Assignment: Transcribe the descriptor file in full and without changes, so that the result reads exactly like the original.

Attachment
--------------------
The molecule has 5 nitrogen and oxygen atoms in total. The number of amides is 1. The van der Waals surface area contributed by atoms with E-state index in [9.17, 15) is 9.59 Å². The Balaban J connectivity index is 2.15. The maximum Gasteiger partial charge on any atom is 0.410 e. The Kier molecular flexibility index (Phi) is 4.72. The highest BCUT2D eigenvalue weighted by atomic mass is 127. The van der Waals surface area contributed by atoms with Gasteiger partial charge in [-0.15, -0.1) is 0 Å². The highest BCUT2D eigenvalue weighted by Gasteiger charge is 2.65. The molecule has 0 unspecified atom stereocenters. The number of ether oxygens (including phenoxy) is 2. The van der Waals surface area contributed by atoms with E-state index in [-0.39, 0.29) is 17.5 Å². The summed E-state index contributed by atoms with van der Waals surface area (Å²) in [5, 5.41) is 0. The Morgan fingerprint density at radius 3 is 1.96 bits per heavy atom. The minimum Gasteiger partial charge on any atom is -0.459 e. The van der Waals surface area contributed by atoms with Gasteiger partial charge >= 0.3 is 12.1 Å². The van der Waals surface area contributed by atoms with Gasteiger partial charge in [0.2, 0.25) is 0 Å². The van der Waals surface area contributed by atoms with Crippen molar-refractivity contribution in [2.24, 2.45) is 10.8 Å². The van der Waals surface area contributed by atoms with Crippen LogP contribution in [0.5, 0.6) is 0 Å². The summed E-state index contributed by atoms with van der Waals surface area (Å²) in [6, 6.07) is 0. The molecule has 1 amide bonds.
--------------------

The molecule has 5 nitrogen and oxygen atoms in total. The number of amides is 1. The van der Waals surface area contributed by atoms with E-state index in [9.17, 15) is 9.59 Å². The Balaban J connectivity index is 2.15. The maximum Gasteiger partial charge on any atom is 0.410 e. The Kier molecular flexibility index (Phi) is 4.72. The highest BCUT2D eigenvalue weighted by atomic mass is 127. The van der Waals surface area contributed by atoms with Gasteiger partial charge in [-0.15, -0.1) is 0 Å². The highest BCUT2D eigenvalue weighted by Gasteiger charge is 2.65. The molecule has 0 unspecified atom stereocenters. The number of ether oxygens (including phenoxy) is 2. The van der Waals surface area contributed by atoms with E-state index in [-0.39, 0.29) is 17.5 Å². The summed E-state index contributed by atoms with van der Waals surface area (Å²) in [5, 5.41) is 0. The Morgan fingerprint density at radius 3 is 1.96 bits per heavy atom. The minimum Gasteiger partial charge on any atom is -0.459 e. The van der Waals surface area contributed by atoms with Gasteiger partial charge >= 0.3 is 12.1 Å². The van der Waals surface area contributed by atoms with Gasteiger partial charge in [0.2, 0.25) is 0 Å². The van der Waals surface area contributed by atoms with Crippen molar-refractivity contribution in [2.24, 2.45) is 10.8 Å². The van der Waals surface area contributed by atoms with Crippen LogP contribution in [0.5, 0.6) is 0 Å². The summed E-state index contributed by atoms with van der Waals surface area (Å²) in [6, 6.07) is 0. The molecule has 1 amide bonds.